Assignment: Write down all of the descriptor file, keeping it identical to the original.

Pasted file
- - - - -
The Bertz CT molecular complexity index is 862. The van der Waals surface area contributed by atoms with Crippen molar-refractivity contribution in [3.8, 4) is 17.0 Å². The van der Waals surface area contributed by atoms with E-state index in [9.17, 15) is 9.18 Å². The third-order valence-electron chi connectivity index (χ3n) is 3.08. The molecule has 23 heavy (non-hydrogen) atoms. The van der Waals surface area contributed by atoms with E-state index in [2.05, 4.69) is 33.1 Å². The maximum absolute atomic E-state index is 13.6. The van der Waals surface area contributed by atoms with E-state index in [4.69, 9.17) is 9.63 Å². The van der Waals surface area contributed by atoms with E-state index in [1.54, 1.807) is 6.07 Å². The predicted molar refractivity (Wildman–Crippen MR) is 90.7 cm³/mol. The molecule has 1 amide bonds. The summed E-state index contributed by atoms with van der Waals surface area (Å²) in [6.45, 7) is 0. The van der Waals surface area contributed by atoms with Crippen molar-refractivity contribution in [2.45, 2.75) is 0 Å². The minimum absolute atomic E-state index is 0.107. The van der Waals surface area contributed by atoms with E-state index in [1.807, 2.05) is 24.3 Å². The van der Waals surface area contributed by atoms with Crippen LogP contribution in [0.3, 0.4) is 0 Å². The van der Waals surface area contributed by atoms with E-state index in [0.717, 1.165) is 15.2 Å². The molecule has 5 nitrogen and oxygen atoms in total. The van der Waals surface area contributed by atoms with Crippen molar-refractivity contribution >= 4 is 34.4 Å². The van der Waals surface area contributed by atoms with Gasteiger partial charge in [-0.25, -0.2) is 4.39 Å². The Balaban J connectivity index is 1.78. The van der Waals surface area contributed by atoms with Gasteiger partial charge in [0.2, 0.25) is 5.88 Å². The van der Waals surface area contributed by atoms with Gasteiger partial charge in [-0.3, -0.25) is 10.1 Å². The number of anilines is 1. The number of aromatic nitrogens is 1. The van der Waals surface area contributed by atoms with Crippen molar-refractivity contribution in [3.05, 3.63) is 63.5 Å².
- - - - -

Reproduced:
The Bertz CT molecular complexity index is 862. The van der Waals surface area contributed by atoms with Crippen molar-refractivity contribution in [3.8, 4) is 17.0 Å². The van der Waals surface area contributed by atoms with E-state index in [9.17, 15) is 9.18 Å². The third-order valence-electron chi connectivity index (χ3n) is 3.08. The molecule has 23 heavy (non-hydrogen) atoms. The van der Waals surface area contributed by atoms with E-state index in [2.05, 4.69) is 33.1 Å². The maximum absolute atomic E-state index is 13.6. The van der Waals surface area contributed by atoms with E-state index in [4.69, 9.17) is 9.63 Å². The van der Waals surface area contributed by atoms with E-state index in [1.54, 1.807) is 6.07 Å². The predicted molar refractivity (Wildman–Crippen MR) is 90.7 cm³/mol. The molecule has 1 amide bonds. The summed E-state index contributed by atoms with van der Waals surface area (Å²) in [6.45, 7) is 0. The van der Waals surface area contributed by atoms with Crippen molar-refractivity contribution in [2.45, 2.75) is 0 Å². The minimum absolute atomic E-state index is 0.107. The van der Waals surface area contributed by atoms with E-state index in [1.807, 2.05) is 24.3 Å². The van der Waals surface area contributed by atoms with Crippen LogP contribution in [0.3, 0.4) is 0 Å². The van der Waals surface area contributed by atoms with E-state index in [0.717, 1.165) is 15.2 Å². The molecule has 5 nitrogen and oxygen atoms in total. The van der Waals surface area contributed by atoms with Crippen molar-refractivity contribution >= 4 is 34.4 Å². The van der Waals surface area contributed by atoms with Gasteiger partial charge in [-0.25, -0.2) is 4.39 Å². The Balaban J connectivity index is 1.78. The van der Waals surface area contributed by atoms with Gasteiger partial charge in [0.2, 0.25) is 5.88 Å². The van der Waals surface area contributed by atoms with Gasteiger partial charge in [-0.3, -0.25) is 10.1 Å². The number of anilines is 1. The number of aromatic nitrogens is 1. The van der Waals surface area contributed by atoms with Crippen molar-refractivity contribution in [3.05, 3.63) is 63.5 Å².